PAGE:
Even with the help of increasingly  sophisticated DNA tools, we still don’t   have a totally clear answer as to which  of the three orders branched off when – in other words, between hyraxes, elephants, and sea cows,    we still can’t really  tell who’s more closely related to whom. Right now, there is basically equal molecular evidence supporting any of the  three possible arrangements… Hyracoidea could have split off  first from Proboscidea and Sirenia,   Sirenia could be an outgroup  to Proboscidea and Hyracoidea,   or Hyracoidea and Sirenia could be more closely  related to each other than to Proboscidea. And the persistence of this uncertainty makes it   very possible that this specific  case is an example of a polytomy.

A polytomy is when speciation occurs not as a  two-way branching event on a phylogenetic tree,   but as a simultaneous branching of three or  more species from the same common ancestor. Usually this is simply a placeholder in an  evolutionary tree until we can figure out   which species branched off first, which  is a scenario called a “soft polytomy.” But it is possible for a  three-way species radiation to be,   for all intents and purposes, truly simultaneous – or, a “hard polytomy.” And chromosomal evidence suggests that  radiation among the Paenungulata orders   took 4 to 7 million years, and the  latest genetic analyses suggest   that this radiation began from an  honest-to-goodness hard polytomy. So hyraxes don’t just have surprising relatives: their speciation represents a rare  evolutionary occurrence as well!

And to cap it off, according to some researchers,   these screaming teddy bears may  also have an aquatic background. Red blood cells contain the protein hemoglobin,   which transports oxygen and  iron throughout the body. Muscles contain a similar  molecule called myoglobin,   and animals that dive deep underwater and  hold their breath for a long time tend to   have high concentrations of extra-positively  charged myoglobin molecules in their muscles.

The positive charge causes the molecules to  repel each other, allowing myoglobins to be   highly concentrated in the muscles without  sticking together and becoming useless. And this extra myoglobin helps  diving animals maximize their   oxygen usage until they can get another breath. Hyraxes and elephants have this  same telltale pattern of more   myoglobin than most terrestrial animals and  extra-charged myoglobin in their muscles.

It’s not as extreme as it  is in, say, modern whales,   but it is significantly higher than in species  with strictly terrestrial mammal ancestors. Because scientists have yet to pinpoint the  exact nature of the evolutionary branching   of the Paenungulates, we can’t say for sure  who this past aquatic common ancestor was. But all signs point to Proboscideans,  Sirenians, and Hyracoideans descending   from one of the earliest known placental  mammals to become underwater specialists.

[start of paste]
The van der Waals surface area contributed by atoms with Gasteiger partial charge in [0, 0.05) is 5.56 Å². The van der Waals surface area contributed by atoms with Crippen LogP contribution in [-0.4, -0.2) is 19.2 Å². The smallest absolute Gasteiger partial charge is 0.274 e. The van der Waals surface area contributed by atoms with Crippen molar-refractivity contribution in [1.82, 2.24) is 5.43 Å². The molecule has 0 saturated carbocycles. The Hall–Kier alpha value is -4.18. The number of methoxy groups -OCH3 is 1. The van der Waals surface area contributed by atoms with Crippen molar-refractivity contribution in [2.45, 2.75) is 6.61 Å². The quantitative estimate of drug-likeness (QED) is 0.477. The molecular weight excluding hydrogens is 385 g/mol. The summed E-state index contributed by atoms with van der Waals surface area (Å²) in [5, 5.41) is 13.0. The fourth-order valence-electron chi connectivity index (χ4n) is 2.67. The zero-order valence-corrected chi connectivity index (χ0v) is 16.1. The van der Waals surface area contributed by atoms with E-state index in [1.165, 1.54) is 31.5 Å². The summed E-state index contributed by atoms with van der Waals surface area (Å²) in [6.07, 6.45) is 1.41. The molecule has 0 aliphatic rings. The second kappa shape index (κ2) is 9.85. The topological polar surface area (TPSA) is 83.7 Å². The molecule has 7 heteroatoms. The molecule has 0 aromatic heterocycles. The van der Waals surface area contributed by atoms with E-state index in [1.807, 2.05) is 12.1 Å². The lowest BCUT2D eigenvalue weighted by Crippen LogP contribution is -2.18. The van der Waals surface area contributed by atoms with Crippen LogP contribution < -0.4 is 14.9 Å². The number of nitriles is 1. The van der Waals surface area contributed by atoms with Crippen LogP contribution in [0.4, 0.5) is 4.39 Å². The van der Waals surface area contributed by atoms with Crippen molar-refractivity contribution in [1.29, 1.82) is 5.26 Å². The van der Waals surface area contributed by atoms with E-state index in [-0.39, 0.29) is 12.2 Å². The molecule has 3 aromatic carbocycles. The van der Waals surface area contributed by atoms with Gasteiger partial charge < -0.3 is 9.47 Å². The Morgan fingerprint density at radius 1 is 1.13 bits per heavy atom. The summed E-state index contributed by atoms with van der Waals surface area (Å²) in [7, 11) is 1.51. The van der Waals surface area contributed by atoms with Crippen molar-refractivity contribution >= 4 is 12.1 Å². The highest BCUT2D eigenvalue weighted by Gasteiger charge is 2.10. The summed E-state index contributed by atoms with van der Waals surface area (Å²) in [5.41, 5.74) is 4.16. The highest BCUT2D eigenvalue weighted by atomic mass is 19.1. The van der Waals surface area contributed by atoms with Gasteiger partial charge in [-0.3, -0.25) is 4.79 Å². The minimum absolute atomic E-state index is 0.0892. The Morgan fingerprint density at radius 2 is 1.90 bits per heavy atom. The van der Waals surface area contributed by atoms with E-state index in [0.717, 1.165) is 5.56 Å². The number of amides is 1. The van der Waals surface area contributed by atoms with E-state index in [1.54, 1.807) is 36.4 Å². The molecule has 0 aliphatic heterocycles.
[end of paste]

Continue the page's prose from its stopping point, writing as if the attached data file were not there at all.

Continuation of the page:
You might see a weird, rock-hopping,  guinea pig-looking critter today,   but appearances alone don’t tell a fraction  of the long and storied history in play here. So the evidence is in! Hyraxes definitely  are not rodents, and definitely are the way-cool descendants of a common, possibly  aquatic, ancestor of elephants and sea cows.

And their superficial similarities to rodents  can be chalked up to convergent evolution – occupy the same ecological niche long enough,   and you’ll eventually end up with unrelated  species who share similar adaptations. The confusion about the hyrax’s  lineage is a reminder that taxonomy,   for all its structure and rules,  is at the end of the day a human construct. We love to understand the world around us,  what things are, and where they come from,   but our tools for answering these  questions always have limits.

And as those tools become increasingly  sophisticated, we can potentially solve   more of these evolutionary mysteries, making  beasts like the hyrax seem less bizarre to us. Don’t forget to sign up for the  pin club at   by June 20th if you want one of  these little potato-guy pins. And now for some bonus facts… [ ♪♪ BONUS FACTS ♪♪ ] Okay, hyraxes are just so weird that  we couldn’t fit all their weirdness   into the main part of the video, so  here are a couple of bonus facts: We mentioned that hyraxes aren’t great at  regulating their own body temperatures, so   along with basking in the sun, rock hyraxes will  also do a behavior called ‘heaping’ to keep warm.

And that’s pretty much  exactly what it sounds like. The hyraxes will pile themselves  together in a furry little stack   in their den to conserve body heat,  which sounds adorable, to be honest. Hyraxes also have relatively long  gestation periods for mammals of   their size, something like six to eight months.

And it’s been suggested that  this is just an evolutionary   leftover from their ancestors,  many of whom were much bigger – up to rhino-sized! [ ♪♪ OUTRO♪♪ ]